The prices of oil, Nigeria’s biggest source of revenue steadied just above three-month lows on Thursday, as producers continued to pump more than needed, filling inventories, and economic growth prospects darkened.
Brent crude oil was down 35 cents at $43.12 a barrel by 1335 GMT, after touching $42.88, its lowest since April 20. U.S. light crude was down 15 cents at $41.77.
“Having introduced a flexible exchange rate policy, we expect the current move by the CBN to raise interest rates to positively affect the foreign exchange market as we anticipate that more foreign direct investments (FDI) will begin to flow into the country, targeting investments in Government securities which will now return higher. This should immediately improve liquidity in the FX market and reduce volatility,” said research analysts at Lagos-based Capital Bancorp Plc.
Naira-Settled OTC FX Futures contracts are essentially non-deliverable Forwards (NDF) contracts where parties agree to an exchange rate for a predetermined date in the future, without the obligation to deliver the underlying US Dollar (notional amount) on the maturity/settlement date.
Upon maturity, both parties are assumed to have transacted at the Spot FX market rate.
Since these contracts are cash- settled in Naira, there is no physical delivery of the underlying currency to the counterparties, in this case the CBN and the Authorised Dealers.
The differential between the OTC FX Futures contract rate and the NIFEX Spot rate on the settlement day determines the Settlement Amount, the gain/loss inherent in the contract; and the party that would have suffered a loss with the NIFEX Spot FX rate is paid the Settlement Amount in Naira, thus ensuring that both parties in purchasing or selling the US Dollar in the Spot FX market will achieve an effective rate equal to the NDF rate that had been guaranteed to each other via the trade in the OTC FX Futures contract.
To facilitate the operational efficiency of the Futures market, the CBN, on June 24, 2016, issued a circular on ‘Externalisation of Differentials on OTC FX Futures Contracts for FPIs’, thus providing an avenue for this category of end-users, upon presentation of an FMDQ-issued Settlement Advice and a Certificate of Capital Importation, to repatriate the Settlement Amounts of the OTC FX Futures contracts. Similarly, on July 22, 2016, the apex Bank released another circular mandating the sale of foreign currency proceeds of international money transfers by banks to the Bureaux-de-Change (BDC) operators, who will in turn sell the proceeds to retail end-users.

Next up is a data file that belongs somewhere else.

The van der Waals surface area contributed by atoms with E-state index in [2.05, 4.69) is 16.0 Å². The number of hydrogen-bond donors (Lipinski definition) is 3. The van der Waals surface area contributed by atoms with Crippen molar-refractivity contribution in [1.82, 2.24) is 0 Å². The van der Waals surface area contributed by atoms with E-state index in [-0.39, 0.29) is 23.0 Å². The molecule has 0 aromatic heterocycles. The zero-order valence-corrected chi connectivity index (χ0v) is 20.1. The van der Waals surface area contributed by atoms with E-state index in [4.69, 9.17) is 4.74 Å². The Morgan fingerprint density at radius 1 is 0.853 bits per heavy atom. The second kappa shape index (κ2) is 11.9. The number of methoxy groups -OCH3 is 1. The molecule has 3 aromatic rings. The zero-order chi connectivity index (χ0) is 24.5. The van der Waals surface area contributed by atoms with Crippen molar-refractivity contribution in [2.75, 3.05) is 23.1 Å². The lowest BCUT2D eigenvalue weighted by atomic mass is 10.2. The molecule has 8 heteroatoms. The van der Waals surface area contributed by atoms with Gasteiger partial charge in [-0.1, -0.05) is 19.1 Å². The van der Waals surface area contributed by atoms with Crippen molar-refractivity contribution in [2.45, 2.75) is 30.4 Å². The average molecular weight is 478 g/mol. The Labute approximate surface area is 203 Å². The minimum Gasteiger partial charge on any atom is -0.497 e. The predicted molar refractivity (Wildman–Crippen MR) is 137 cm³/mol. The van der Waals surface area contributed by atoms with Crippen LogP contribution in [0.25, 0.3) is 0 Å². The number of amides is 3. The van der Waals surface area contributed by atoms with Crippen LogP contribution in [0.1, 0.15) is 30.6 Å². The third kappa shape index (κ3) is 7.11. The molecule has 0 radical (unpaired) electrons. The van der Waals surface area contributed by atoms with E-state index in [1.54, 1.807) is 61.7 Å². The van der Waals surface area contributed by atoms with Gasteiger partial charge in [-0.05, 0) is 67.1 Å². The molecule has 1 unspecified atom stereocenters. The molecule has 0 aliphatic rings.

Thus serving to ease the demand pressure for FX in the BDC market and improving the value of the Nigerian Naira against the US Dollar.
Meabwhile in its continued efforts aimed at bringing back liquidity into the Nigerian FX market, attracting foreign investors and shoring up the contracting economy, the Central Bank revised its quotes on the OTC FX Futures market on July 27, 2016.
A month after the launch of the product, the OTC FX Futures market has witnessed significant buy-in from the market, with c. $1.33bn of contracts purchased in the first month, considerably reducing front-loading in the spot market and promoting hedging
Although the Spot FX rate depreciated 14.73 percent between June 27 (N281.49) and July 27, 2016 (N330.12) and yields on the 1-year and 3-month bills (Jul-6-2017 & Oct-20-2016) recorded 7.20 percent and 4.13 percent hikes over the same period, OTC FX Futures quotes by the CBN were adjusted to remain competitive in furtherance of the strategy to attract foreign investors into the domestic market.
Changes along the OTC FX Futures curve were asymmetric, with significant adjustment at the short-end of the curve.
NGUS APR 26 2017, previously quoted at N210.00 (the lowest priced contract), is now quoted at N260.00, reflecting a 23.81% increment in the price – the largest change across the curve.
Patrick Atuanya & IHEANYI NWACHUKWU